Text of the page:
A Style For Every City
Traveling throughout Europe for a few months I became aware that certain cities have a style aesthetic. Of course there are tourists, but if you pay attention you can spot the locals and start to see a trend.
In Paris the style is drapey, slouchy. It’s fashionable, they’re not drowning in their pieces, there’s a cool cut or hem or fabric happening. But everything nonchalantly says “Oh this? I just threw this on”.
I’ve heard this from multiple Parisian friends or ex-pats. French women rarely paint their nails, jewelry is minimal, clothing is mostly black. Beauty, should be effortlessly chic. Trying too hard is tacky. Parisian women put forth effort in looking like they just rolled out of bed. [wink]
Amsterdam style is black leather jackets, dresses and tennis shoes. It’s a feminine/sporty blend in a city of women bicycling to work, dinner and dates.
With weather that always tends to be a bit overcast and chilly, so you want that jacket on hand, yet since you’re riding a bike hitting at the waist is practical. Lots of black, white, gray — similar to the fresh spacious modern design of shops and home decor you find throughout the Netherlands.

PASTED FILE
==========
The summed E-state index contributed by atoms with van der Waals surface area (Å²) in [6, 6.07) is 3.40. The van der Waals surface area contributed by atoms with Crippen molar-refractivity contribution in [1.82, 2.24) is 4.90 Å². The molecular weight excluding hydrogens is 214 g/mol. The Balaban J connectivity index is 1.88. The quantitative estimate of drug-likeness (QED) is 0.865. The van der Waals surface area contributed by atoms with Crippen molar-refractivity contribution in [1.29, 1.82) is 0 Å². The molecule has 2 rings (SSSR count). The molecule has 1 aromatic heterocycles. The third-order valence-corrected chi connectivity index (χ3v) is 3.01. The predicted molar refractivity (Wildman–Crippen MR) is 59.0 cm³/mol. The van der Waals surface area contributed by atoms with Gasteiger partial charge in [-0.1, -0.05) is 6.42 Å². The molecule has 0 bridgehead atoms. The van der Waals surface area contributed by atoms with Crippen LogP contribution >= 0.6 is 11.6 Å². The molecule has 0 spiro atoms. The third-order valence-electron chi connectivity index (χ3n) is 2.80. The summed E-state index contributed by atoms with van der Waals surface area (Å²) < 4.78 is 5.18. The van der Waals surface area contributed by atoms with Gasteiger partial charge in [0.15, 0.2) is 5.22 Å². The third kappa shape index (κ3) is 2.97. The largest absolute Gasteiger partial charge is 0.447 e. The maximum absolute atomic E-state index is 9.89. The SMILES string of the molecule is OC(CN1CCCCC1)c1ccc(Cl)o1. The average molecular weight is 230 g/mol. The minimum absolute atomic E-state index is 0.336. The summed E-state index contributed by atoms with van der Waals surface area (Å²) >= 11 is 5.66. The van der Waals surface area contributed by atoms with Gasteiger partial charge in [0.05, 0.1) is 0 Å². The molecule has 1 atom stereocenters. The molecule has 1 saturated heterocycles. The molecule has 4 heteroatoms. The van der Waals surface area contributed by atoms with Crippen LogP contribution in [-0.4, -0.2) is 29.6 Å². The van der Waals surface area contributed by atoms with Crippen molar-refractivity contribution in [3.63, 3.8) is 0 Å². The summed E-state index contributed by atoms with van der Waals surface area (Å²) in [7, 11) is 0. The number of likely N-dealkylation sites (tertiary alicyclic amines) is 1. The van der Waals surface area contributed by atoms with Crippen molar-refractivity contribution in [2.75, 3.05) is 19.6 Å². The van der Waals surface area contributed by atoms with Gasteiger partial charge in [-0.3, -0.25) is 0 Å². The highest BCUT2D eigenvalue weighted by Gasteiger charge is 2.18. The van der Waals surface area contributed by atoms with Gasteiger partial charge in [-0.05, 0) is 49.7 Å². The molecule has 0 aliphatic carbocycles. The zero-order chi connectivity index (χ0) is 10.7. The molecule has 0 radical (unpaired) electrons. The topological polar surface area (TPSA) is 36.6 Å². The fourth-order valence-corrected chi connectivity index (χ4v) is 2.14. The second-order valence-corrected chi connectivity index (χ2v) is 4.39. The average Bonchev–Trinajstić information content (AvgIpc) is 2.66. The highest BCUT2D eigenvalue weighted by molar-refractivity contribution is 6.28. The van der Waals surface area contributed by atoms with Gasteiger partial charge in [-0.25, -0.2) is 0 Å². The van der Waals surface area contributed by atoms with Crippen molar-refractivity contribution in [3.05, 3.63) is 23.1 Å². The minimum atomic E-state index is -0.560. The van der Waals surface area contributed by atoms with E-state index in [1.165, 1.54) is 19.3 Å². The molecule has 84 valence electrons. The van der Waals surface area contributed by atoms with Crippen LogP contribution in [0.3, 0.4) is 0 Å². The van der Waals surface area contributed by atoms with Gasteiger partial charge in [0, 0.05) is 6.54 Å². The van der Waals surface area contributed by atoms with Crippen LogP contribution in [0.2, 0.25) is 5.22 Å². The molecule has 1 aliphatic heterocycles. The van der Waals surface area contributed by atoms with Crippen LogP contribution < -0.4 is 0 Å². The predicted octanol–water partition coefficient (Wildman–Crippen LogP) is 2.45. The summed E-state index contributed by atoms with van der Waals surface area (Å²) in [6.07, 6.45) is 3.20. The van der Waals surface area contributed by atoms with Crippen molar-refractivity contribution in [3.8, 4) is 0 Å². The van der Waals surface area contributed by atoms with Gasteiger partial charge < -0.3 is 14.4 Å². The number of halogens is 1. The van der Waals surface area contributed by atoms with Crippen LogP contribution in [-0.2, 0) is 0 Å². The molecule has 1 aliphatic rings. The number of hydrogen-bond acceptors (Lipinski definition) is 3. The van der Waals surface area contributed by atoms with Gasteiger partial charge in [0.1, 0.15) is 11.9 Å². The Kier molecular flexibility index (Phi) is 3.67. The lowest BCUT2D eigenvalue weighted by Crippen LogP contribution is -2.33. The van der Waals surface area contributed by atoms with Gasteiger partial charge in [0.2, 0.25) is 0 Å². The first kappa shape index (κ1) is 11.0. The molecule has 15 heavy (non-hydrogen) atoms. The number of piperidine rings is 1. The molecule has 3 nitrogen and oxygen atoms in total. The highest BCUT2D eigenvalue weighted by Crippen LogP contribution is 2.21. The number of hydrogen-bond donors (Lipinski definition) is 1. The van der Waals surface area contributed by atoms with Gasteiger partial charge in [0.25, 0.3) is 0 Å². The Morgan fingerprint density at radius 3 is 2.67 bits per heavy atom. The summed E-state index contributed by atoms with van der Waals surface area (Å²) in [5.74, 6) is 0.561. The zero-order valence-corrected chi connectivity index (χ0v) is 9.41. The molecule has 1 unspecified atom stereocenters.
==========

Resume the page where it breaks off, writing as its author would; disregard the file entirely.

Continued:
In America, we embrace color, pattern, accessories and generally more diversity in our style. Most shop windows whether at a mall in the midwest or a trendy neighborhood in a big city show all of the above.
Of course some Americans prefer more neutral or simplistic style, but no one thinks twice if you show up in something bright, busy or bold.
One of the questions readers posed about travel: how to dress to fit in where you’re going.
On the one hand, I’m a fan of being you. (Muslim countries or places like cathedrals with modest standards of course being respected.) On the other hand, I think it can be fun to let yourself be shifted and shaped by a new culture.
When in Paris, I found myself seeing my closet with that ease, embracing messy hair, leaving my accessories at home.
Meanwhile in Amsterdam, I maintained my belief that I’m just not a black leather jacket kind of girl.
However, I sought out more neutral color combinations and that feminine/sporty blend — an athletic tank with a 50’s skirt, edgier booties, a bold stripe in an easy slouchy style.
[ tank dress: thrifted, paris // skirt: vintage, brooklyn // sweater: urban outfitters // boots: dsw // necklace: boutique, brooklyn // hat: street vendor, paris // photographer: xenia udalove ]
There’s nothing inherently refined about blending in.
Standing out can be confident. Your unique style can inspire someone else in their own country.
Yet I love the fresh inspiration of new places, styles, and ideas.
It’s that combination — your unique style blended with the people, places, experiences that only you have encountered altogether — that creates a style just for you.
Want a more educated style?
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